St Thomas Church, Winchester facts for kids
Quick facts for kidsSt Thomas Church, Winchester
|St Thomas & St Clement Church, Winchester|
|Previous denomination||Church of England|
|Consecrated||16 April 1847|
|Years built||1845–46, steeple 1857|
|Construction cost||£8,152 (steeple £1,800)|
An earlier St Thomas Church (which itself replaced a church dedicated to St Petroc which fell into decay in the 14th century following the Black Death) was in St Thomas Street. It was demolished in 1845 and replaced by the present church, about 100m away in Southgate Street.
Nikolaus Pevsner remarked that it is the most ambitious Victorian church in Winchester, and it is remarkable that it should be so early; for it is ‘archaeological’, i.e. no longer uninformed in its Gothic motifs and their handling.
The new church joined the parishes of St Thomas and St Clement and contained around 2,500 souls. The new church was consecrated on 16 April 1847 by the Bishop of Winchester.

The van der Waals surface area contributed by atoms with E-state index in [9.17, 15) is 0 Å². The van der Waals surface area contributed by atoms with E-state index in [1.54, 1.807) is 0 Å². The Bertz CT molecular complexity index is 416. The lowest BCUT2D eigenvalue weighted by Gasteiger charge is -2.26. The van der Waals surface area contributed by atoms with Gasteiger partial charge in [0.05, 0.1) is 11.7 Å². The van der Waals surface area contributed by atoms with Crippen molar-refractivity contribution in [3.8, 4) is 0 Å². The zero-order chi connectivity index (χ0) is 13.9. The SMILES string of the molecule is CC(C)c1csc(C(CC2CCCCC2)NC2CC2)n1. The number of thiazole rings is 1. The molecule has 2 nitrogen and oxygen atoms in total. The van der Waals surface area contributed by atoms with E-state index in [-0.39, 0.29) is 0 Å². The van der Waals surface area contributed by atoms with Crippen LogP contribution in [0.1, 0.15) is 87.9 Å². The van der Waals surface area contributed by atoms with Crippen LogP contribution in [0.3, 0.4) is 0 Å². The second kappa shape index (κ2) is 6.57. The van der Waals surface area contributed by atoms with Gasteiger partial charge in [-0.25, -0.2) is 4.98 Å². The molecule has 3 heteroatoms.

This church closed in 1969 and for a while housed the Hampshire Record Office. At that time it was listed Grade II and remains on the statutory List of Buildings of Special Architectural or Historic Interest with the name of Hampshire Record Office. The Record Office moved to a new building and the church, called the St Thomas Centre, was used as charity offices until about 2010. It is now in the process of being converted into housing, with nine flats and properties being created inside the building.
The first organ was by Bishop and Son with additions by J.W. Walker and Sons. In 1957 it was replaced by a pipe organ dating from 1756 by Father Smith which was originally in St Maurice's Church, Winchester. When St Thomas closed, the organ moved to St Deny's Church, Portswood, Southampton. A specification of the organ can be found on the National Pipe Organ Register.
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